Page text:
Forcing Fannie Mae and Freddie Mac to divest themselves of most of their mortgage holdings won’t spread the financial risk or ensure the economic security of the home loan market.

Taking Property and the Dream

It was only a month ago that Republicans couldn’t raise their hands fast enough in defense of property rights and home ownership.

The Supreme Court had decided that the government could take people’s homes for private development, and Republicans were outraged.  In fact, they were in disbelief.

Only a week later, all but 10 of the 230 Republicans in the U.S. House of Representatives took to the floor and cast votes expressing their “grave disapproval” of the Supreme Court’s bare majority decision.  Their colleagues in the Senate were equally aghast and, led by Senator John Cornyn, sponsored a bill that would prohibit federal funding of any project that involves taking private property for economic development.

But that was a month ago.

Late last week, the Republicans — at least those sitting on the Senate Banking Committee — decided that protecting property rights and supporting home ownership wasn’t necessarily such a good idea.

In what could be the biggest government thievery in recent memory — and, perhaps, ever — the Republicans on the Senate Banking Committee approved a bill on a straight party-line vote that would force home mortgage leaders Fannie Mae and Freddie Mac to sell off hundreds of millions of dollars of their assets.  In other words, 11 Senate Republicans voted to deprive Fannie and Freddie’s shareholders of their property — namely, the capital that makes up most of the value of those companies.

But that’s not all. The bill would not only allow the government to rob Fannie and Freddie’s shareholders of the property that rightfully belongs to them, but it would also threaten the dream of property ownership for countless more Americans.

You see, for more than three-and-a-half decades Fannie and Freddie have played an irreplaceable role in America’s home mortgage market.  The two companies keep lenders supplied with cash to make home loans by buying mortgages, repackaging them as securities, and selling them to investors.  This constant reinvestment in the mortgage market not only provides the capital that allows Americans to get home loans, but it does so with such efficiency that mortgage interest rates have fallen to historic lows.  Quite simply, thanks to Fannie and Freddie more Americans (nearly 70 percent) own their home than ever before and are paying less interest to do so.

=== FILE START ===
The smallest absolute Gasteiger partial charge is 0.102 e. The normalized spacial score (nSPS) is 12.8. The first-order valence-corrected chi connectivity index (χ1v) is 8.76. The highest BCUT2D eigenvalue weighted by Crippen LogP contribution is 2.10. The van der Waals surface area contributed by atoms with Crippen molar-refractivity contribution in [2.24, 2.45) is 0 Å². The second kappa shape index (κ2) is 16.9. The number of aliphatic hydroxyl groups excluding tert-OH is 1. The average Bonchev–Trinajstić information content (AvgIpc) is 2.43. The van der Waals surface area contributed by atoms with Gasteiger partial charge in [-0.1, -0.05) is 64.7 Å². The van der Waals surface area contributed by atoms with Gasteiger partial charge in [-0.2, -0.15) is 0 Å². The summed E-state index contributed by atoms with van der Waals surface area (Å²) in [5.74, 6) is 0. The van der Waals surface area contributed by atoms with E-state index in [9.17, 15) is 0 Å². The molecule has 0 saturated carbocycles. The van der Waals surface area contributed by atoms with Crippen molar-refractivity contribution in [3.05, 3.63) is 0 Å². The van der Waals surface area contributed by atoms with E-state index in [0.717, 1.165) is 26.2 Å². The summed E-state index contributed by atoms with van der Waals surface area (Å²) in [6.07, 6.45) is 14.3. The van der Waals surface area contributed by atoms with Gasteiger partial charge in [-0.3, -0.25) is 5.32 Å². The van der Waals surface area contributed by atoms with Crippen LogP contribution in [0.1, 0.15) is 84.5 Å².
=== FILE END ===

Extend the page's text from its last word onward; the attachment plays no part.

So what’s the problem?

Well, according to Federal Reserve Chairman Alan Greenspan and Senate Banking Committee Chairman Richard Shelby, Fannie and Freddie are too good at what they do.

Chairman Greenspan told Senator Shelby’s Committee that Fannie and Freddie are buying so many mortgages and have gotten so large that the mortgage leaders could pose a “potential systemic risk to the American financial system.”  Greenspan’s solution, embraced by Senator Shelby’s bill, is simple — Fannie and Freddie must divest, or sell off most of their mortgage holdings to other financial institutions.

According to Fannie and Freddie’s critics, divestiture will shift the financial risk and ensure that the mortgage leaders can’t trigger the collapse of the entire home loan market if an economic catastrophe should occur.  Besides, the critics note, Fannie and Freddie have an unfair advantage because investors assume the federal government will bail out the mortgage leaders if and when a financial crisis occurs because they are government chartered.

Unfortunately, these arguments not only ignore the property rights of the shareholders but also the consolidation in America’s banking industry.

After all, there really isn’t any difference between the government forcing public companies like Fannie and Freddie, owned by shareholders, to sell off the financial assets of their business and the government telling a family that they must sell off their primary physical asset — their home.  In both cases the government is forcing property owners to sell.  And, to add insult to injury, in each case the property owners can’t even set their own asking price.

Even ignoring the important property rights at stake, forcing Fannie and Freddie to divest themselves of most of their mortgage holdings won’t spread the financial risk or ensure the economic security of the home loan market.  In recent years, consolidation has swept through America’s financial sector, creating mega-banks like Chase, Citicorp and Bank of America.  Thus, if Fannie and Freddie must sell off their supposedly “risky” assets, those liabilities will only be transferred to a similarly small group of mega-banks that could themselves collapse in an economic crisis. 

Moreover, no one really believes that the federal government would turn its back on a failing home loan market, whether those mortgages were held by Fannie and Freddie or a group of mega-banks.  After all, back in the 1980s, the federal government didn’t tell the Savings and Loans that they had to fend for themselves in the face of impending financial disaster, it bailed them out.

So its time for Republicans to remember the outrage and disbelief they felt a month ago when the Supreme Court told them that the government can take anyone’s property, at any time and for any reason — because they’re making the very same mistake.  The only difference is that the Republicans would be taking property and the dream to own it, too.

August 4, 2005
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